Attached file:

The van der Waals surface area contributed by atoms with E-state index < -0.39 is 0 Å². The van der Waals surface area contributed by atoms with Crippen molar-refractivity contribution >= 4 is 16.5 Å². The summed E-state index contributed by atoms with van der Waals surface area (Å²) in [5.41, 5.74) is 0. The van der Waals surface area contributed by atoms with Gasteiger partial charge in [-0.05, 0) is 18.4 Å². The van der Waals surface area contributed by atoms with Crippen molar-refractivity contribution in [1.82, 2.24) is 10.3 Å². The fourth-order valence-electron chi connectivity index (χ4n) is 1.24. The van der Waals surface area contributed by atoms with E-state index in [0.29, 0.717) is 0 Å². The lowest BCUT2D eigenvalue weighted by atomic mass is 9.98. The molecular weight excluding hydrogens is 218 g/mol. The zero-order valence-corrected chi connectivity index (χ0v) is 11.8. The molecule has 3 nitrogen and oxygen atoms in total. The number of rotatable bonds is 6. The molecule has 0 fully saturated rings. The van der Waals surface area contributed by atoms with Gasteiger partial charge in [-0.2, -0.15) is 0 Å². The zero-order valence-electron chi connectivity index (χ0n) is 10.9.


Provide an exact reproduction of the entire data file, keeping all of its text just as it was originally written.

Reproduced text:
The van der Waals surface area contributed by atoms with E-state index < -0.39 is 0 Å². The van der Waals surface area contributed by atoms with Crippen molar-refractivity contribution >= 4 is 16.5 Å². The summed E-state index contributed by atoms with van der Waals surface area (Å²) in [5.41, 5.74) is 0. The van der Waals surface area contributed by atoms with Gasteiger partial charge in [-0.05, 0) is 18.4 Å². The van der Waals surface area contributed by atoms with Crippen molar-refractivity contribution in [1.82, 2.24) is 10.3 Å². The fourth-order valence-electron chi connectivity index (χ4n) is 1.24. The van der Waals surface area contributed by atoms with E-state index in [0.29, 0.717) is 0 Å². The lowest BCUT2D eigenvalue weighted by atomic mass is 9.98. The molecular weight excluding hydrogens is 218 g/mol. The zero-order valence-corrected chi connectivity index (χ0v) is 11.8. The molecule has 3 nitrogen and oxygen atoms in total. The number of rotatable bonds is 6. The molecule has 0 fully saturated rings. The van der Waals surface area contributed by atoms with Gasteiger partial charge in [-0.2, -0.15) is 0 Å². The zero-order valence-electron chi connectivity index (χ0n) is 10.9.